At this point, it’s clear everyone thinks Ukraine has the ability to support the aircraft, but it’s not going to happen quickly, not unless private military contractors handle much of the early maintenance (which is a thing that could very well happen). Ukraine certainly expects to have the planes by the fall.
What isn’t a challenge or worry is Putin. “We see that western countries are still adhering to the escalation scenario,” Russia’s deputy foreign minister, Alexander Grushko, told the state agency TASS. “It involves colossal risks for themselves. In any case, this will be taken into account in all our plans, and we have all the necessary means to achieve the goals we have set.”
Blah blah blah blah. it’s the same tired script Russia trots out each time Ukraine scores a new weapons system.
“Now a few important, very important words for those who may be tempted to intervene in the ongoing events,” said Putin on February 24, 2002, just two days after he launched his illegal invasion. “Whoever tries to hinder us, or threaten our country or our people, should know that Russia’s response will be immediate and will lead you to consequences that you have never faced in your history. We are ready for any turn of events. All necessary decisions in this regard have been made. I hope that I will be heard.”
“All necessary decisions have been made.”
“We have all the necessary means to achieve our goals.”
So many “necessary” things have been accomplished, so many “immediate consequences” threatened. Yet Russia has no real means to back up their threats, which just makes it look even sadder and more pathetic. It’s amazing how such (veiled nuclear) threats once stymied the delivery of better weapons, be they HIMARS, or tanks, or mid-range cruise missiles, or aircraft. By now, we definitively have a “boy who cried wolf” situation. No one believes or cares what the Kremlin says or threatens.
There are several avenues for Ukraine’s coming counteroffensive.
Everyone is expecting Ukraine to push south into Zaporizhzhia oblast, either toward Melitopol or Mariupol, in order to sever Putin’s cherished “land bridge” between mainland Russia and the Crimean peninsula. That’s certainly what Russia thinks, with an intricate network of trenches and other defensive emplacements crisis-crossing that entire region.
I’ve previously championed the Starobilsk approach for two reasons. First of all, it would cut a major supply route from the Belgorod region into eastern Ukraine. Additionally, Starobilsk is the hub of the entire region’s transportation network. Every road and rail line radiates out from the town like spokes on a wheel. Once Ukraine takes it, that entire chunk of red in that northeastern corner of Ukraine would be instantly liberated.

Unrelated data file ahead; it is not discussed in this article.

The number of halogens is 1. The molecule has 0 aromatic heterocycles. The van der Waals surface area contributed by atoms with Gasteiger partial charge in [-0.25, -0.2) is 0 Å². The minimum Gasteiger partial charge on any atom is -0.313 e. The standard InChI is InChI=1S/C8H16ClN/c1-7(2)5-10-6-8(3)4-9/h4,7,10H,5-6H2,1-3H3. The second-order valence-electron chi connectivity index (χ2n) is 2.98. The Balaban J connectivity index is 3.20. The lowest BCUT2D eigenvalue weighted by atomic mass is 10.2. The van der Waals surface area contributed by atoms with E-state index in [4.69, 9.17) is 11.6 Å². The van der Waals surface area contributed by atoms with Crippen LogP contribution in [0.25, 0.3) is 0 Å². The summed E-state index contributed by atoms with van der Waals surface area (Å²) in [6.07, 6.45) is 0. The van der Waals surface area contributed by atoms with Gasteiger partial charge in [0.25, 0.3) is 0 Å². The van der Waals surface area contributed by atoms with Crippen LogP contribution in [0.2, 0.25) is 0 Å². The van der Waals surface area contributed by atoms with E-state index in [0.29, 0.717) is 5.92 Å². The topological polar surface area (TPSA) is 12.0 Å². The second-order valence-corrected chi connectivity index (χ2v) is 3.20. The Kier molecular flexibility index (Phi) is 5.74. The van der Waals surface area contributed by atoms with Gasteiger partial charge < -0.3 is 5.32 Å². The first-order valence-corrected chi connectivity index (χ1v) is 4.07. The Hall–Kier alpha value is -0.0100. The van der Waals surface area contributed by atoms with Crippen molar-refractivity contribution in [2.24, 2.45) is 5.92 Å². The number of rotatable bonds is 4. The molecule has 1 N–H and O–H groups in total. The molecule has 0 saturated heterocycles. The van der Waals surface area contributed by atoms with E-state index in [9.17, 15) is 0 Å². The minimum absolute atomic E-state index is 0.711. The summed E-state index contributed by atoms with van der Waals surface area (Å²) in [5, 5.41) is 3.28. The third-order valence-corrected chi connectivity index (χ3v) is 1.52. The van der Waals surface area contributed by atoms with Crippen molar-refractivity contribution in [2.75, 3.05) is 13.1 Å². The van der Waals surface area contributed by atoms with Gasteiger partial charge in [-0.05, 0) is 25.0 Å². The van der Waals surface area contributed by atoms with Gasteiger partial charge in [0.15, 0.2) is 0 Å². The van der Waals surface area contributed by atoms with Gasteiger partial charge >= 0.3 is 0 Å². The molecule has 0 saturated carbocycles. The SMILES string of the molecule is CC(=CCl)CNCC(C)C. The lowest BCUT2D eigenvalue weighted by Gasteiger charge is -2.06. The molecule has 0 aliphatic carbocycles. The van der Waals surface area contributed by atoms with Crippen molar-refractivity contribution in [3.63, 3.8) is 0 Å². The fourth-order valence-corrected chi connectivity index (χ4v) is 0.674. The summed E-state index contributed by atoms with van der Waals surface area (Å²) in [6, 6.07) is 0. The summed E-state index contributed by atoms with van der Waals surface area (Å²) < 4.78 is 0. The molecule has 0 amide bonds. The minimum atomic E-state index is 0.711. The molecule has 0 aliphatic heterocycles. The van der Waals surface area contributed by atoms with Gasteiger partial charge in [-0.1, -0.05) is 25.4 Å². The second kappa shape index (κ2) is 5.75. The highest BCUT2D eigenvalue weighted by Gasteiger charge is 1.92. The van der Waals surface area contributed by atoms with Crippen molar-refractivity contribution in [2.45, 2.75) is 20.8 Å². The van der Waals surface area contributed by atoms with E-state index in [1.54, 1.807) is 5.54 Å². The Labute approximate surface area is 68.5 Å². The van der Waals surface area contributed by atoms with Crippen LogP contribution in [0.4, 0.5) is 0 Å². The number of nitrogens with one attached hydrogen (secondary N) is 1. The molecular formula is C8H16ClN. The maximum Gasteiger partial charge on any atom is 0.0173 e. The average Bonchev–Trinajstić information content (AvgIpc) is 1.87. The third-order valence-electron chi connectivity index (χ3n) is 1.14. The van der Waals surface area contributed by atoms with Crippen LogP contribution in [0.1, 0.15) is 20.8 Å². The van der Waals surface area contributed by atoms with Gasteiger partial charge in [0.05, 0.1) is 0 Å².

However, I’m now convinced Russia has all but conceded it already. It’s had plenty of time to reroute its logistics through eastern Ukraine. And it’s only built a single line of new trench defenses east of Svatove. Given its challenges in manning that 1,000+ kilometer front, and its clear lack of a mobile reserve, it seems unlikely there’s much there—just enough to keep Ukrainian forces fixed on that front, but not enough to present real resistance if Ukraine makes a serious effort to punch through Svatove.
Therefore, assuming Russia has moved its logistics, a Ukrainian attack in this direction would be of little value. Liberating all that empty steppe would look great on a map, but it would do little to bring Ukraine closer to victory.
The Melitopol and Donetsk directions make the most strategic sense. If Russia puts up stiff resistance, then it’s best to dedicate the bulk of Ukraine’s storm brigades in those directions. But if Russian resistance collapses quickly, throwing a brigade or two up around Svatove to push through to Starobilsk would be a great “cherry on top.”
Vitaly and his wife celebrated learning Vitalia was pregnant November 2022. He died days later on the front lines. That baby has now been born.
"Please, everyone who knows my husband, Vitaly Kirkach-Antonenko, congratulate him on becoming a father. Anyone in Slovyansk, visit him and give to him flowers. He will never be able to hug his little daughter, but Vitaly was waiting for her. We dreamed together about this day, we imagined our joy and pride when we would be able to hold our firstborn in our arms. Thank you to everyone who helped us all this time, thanks to your support during these most terrible six months" • wrote Natalya Kyrkach-Antonenko.
Ukrainians have one of the most poignant sendoff for their fallen heroes: